The newspaper report suggests this isn’t the first tethered & poisoned pigeon to be used as live bait at this site.

News report in the North Wales Daily Post here

Scottish birdfair: unaware or just dinnae care?

Some surprising news emerged this morning….an announcement has been made that the RSPB’s Scottish Birdfair will probably take place again next year (ironically 2013 is ‘The Year of Natural Scotland’) at the same venue: Hopetoun House (see here for announcement).

Why is this surprising? Well, for a start this choice of venue for the inaugural Scottish Birdfair 2012 raised plenty of eyebrows, and for very good reason (see here). If that wasn’t reason enough for RSPB management to reconsider their options (and it clearly wasn’t), then how about this:

Scottish Land & Estates (Andrew Hopetoun is a Director, remember?) issued a press release a couple of weeks ago that implied their support for buzzard ‘control’ (for control read ‘licences to kill buzzards’), basing their argument on the ‘evidence’ from that now infamous ‘buzzard snatches osprey chick’ video. The Chief Exec of SLE (Douglas McAdam) said:

 “This video provides the sad but clear and conclusive evidence of the serious impact that this growing population of Buzzards is now having“. [See here for SLE’s press release].

Actually Douglas, it provided no such thing. What it showed was an example of intraguild predation – a common and perfectly natural ecological phenomenon where a competitor kills and eats another competitor.

Come on, RSPB. Surely you can find a more suitable venue and partner for the next Scottish Birdfair? Sure, there are advantages to holding it at Hopetoun, e.g. the geographic location can catch punters from both sides of the border, then there’s……well actually it’s hard to think of another advantage. But maybe things like venues and partners don’t matter to the public? Another surprise this morning was to learn that this year’s Birdfair at Hopetoun House attracted almost 4,500 visitors. Were those visitors unaware of the Hopetoun/Leadhills connection, or was it just a case of knowing but not caring? You’d have to guess that if they were attending a Birdfair then they were probably into birds, in which case it’s probably likely that they were unaware of the connection, rather than not caring. You’d hope so anyway.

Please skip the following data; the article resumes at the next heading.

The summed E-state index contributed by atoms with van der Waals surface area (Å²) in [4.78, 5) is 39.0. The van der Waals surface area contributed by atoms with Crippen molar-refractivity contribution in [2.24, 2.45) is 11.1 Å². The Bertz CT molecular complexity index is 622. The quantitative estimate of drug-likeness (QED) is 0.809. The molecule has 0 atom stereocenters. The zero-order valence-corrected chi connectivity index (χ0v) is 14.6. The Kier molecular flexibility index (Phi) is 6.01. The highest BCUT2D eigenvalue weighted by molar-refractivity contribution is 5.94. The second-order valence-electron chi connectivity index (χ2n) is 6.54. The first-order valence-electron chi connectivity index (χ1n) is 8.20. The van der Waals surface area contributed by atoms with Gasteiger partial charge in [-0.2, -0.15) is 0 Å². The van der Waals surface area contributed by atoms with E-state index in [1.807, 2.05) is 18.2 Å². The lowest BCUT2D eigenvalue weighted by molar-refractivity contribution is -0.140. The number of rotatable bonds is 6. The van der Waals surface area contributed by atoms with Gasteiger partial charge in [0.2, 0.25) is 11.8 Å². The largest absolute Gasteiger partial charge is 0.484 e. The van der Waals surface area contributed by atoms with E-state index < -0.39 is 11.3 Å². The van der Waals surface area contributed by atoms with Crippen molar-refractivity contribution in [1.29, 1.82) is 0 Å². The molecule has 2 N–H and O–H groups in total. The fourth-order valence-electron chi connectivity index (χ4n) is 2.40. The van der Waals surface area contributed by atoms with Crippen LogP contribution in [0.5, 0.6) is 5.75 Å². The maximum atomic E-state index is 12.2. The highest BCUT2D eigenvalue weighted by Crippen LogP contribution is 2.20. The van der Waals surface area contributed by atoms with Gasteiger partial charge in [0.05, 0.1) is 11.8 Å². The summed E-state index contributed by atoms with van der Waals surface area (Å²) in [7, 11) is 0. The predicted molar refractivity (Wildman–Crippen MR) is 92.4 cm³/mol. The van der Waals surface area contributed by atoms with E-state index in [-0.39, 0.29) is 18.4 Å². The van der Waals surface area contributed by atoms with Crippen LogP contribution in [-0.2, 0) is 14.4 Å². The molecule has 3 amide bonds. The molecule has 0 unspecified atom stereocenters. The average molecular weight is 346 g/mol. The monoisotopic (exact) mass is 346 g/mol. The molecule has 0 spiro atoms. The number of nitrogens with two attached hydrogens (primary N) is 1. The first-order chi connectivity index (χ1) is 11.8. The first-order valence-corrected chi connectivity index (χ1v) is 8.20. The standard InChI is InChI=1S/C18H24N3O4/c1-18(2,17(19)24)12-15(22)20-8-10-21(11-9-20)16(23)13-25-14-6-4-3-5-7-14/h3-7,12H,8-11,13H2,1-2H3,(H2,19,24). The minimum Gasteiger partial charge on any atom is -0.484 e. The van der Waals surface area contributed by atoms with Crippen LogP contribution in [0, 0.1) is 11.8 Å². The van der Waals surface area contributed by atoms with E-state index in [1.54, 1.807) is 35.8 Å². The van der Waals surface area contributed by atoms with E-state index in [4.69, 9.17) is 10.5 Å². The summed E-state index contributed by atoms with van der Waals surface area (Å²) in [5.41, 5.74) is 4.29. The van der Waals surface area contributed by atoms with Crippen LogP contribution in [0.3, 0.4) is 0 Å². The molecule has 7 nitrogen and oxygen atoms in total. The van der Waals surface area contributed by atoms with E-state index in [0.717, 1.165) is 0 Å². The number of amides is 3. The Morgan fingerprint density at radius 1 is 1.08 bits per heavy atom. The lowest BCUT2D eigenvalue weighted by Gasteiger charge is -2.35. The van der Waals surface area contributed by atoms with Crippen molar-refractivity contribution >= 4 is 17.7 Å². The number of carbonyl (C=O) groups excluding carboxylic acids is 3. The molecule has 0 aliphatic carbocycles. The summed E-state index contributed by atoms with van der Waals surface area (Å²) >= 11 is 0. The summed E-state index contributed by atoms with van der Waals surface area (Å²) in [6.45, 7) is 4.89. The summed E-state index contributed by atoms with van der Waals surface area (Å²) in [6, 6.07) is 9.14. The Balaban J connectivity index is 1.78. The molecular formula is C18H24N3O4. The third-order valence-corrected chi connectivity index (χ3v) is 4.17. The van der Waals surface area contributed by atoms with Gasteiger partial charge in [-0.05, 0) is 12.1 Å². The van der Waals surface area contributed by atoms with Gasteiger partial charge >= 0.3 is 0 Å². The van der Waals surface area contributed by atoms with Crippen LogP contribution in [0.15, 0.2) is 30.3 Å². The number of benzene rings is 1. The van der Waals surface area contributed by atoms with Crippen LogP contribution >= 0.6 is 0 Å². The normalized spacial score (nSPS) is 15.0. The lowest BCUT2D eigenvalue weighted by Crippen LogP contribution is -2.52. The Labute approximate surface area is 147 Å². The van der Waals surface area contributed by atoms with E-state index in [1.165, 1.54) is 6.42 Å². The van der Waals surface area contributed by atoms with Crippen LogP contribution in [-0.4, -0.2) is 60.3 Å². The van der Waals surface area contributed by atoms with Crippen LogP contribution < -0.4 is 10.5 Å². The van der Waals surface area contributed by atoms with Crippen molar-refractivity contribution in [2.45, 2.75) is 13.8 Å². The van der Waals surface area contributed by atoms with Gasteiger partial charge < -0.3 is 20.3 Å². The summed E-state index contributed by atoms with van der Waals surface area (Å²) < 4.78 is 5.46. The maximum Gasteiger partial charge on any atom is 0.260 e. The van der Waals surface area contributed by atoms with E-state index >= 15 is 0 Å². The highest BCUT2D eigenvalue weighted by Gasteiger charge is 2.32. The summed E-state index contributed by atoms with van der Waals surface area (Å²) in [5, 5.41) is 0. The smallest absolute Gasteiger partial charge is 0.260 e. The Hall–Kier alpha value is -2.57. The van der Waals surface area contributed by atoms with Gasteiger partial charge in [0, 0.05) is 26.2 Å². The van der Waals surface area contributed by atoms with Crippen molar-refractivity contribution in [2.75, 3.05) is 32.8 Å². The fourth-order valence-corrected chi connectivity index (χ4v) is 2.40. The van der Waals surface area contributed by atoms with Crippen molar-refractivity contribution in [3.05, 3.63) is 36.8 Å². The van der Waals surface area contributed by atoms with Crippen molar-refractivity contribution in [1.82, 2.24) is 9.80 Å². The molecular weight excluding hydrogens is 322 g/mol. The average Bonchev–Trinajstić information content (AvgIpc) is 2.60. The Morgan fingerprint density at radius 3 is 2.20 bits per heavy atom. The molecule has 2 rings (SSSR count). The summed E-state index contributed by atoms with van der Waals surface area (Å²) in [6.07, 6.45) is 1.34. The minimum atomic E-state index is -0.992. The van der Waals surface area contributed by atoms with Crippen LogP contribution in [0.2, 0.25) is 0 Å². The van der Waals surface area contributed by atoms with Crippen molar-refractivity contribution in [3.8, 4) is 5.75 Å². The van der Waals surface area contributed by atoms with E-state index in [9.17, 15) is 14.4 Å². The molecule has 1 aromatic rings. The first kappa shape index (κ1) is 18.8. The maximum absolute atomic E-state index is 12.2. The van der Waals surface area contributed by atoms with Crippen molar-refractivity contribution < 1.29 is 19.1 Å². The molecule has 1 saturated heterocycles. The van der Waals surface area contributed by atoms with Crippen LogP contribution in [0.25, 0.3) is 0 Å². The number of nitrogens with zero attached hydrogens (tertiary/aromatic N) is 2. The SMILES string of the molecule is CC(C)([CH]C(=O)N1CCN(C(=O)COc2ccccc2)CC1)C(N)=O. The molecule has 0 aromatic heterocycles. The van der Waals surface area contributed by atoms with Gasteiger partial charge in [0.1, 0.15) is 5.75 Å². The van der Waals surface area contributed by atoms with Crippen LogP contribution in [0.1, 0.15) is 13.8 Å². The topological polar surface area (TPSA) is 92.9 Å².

Photo: hiding the evidence

This is a photo of a dead buzzard inside a hole. How did it get there? Did the person who illegally killed the buzzard stuff it inside the hole to hide the evidence from casual passers-by? Or did the buzzard crawl inside the hole to die of natural causes? Yep, that must be it. Didn’t 13 of them do the same thing on a Scottish sporting estate a few years ago? Interesting that they all chose rabbit holes within close proximity to a crow cage trap. Oh and then there were the gunshot wounds…

Red kites have also been known to do it, funnily enough on another Scottish sporting estate. First they removed their wing tags, placed them in a hole and then covered the hole with moss. Then they severed their own legs, placed those in holes and also covered the holes in moss. Remarkable.

Wriggling out of vicarious liability?

Regular blog readers will be well aware that the concept of vicarious liability in relation to raptor persecution became enacted in Scotland on January 1st 2012 as part of the WANE Act. For new readers, some background can be found here. Vicarious liability has had its critics but until the first test case in court, nobody really knows just how strong, or weak, the new legislation will prove to be.